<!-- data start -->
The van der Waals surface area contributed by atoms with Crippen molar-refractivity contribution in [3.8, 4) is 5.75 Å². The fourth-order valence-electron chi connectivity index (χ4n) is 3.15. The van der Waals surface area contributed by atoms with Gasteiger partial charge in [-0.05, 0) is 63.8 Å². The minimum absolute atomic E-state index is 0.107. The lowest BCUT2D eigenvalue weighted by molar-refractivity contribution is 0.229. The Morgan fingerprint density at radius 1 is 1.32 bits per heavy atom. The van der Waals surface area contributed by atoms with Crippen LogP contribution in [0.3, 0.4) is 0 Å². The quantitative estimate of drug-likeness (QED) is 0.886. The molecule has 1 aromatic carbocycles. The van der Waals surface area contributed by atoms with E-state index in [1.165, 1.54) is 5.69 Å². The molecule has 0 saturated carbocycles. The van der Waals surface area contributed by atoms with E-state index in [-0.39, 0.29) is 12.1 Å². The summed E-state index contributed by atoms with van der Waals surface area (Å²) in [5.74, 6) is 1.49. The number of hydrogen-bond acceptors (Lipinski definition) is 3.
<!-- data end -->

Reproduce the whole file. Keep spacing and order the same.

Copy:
The van der Waals surface area contributed by atoms with Crippen molar-refractivity contribution in [3.8, 4) is 5.75 Å². The fourth-order valence-electron chi connectivity index (χ4n) is 3.15. The van der Waals surface area contributed by atoms with Gasteiger partial charge in [-0.05, 0) is 63.8 Å². The minimum absolute atomic E-state index is 0.107. The lowest BCUT2D eigenvalue weighted by molar-refractivity contribution is 0.229. The Morgan fingerprint density at radius 1 is 1.32 bits per heavy atom. The van der Waals surface area contributed by atoms with Crippen LogP contribution in [0.3, 0.4) is 0 Å². The quantitative estimate of drug-likeness (QED) is 0.886. The molecule has 1 aromatic carbocycles. The van der Waals surface area contributed by atoms with E-state index in [1.165, 1.54) is 5.69 Å². The molecule has 0 saturated carbocycles. The van der Waals surface area contributed by atoms with E-state index in [-0.39, 0.29) is 12.1 Å². The summed E-state index contributed by atoms with van der Waals surface area (Å²) in [5.74, 6) is 1.49. The number of hydrogen-bond acceptors (Lipinski definition) is 3.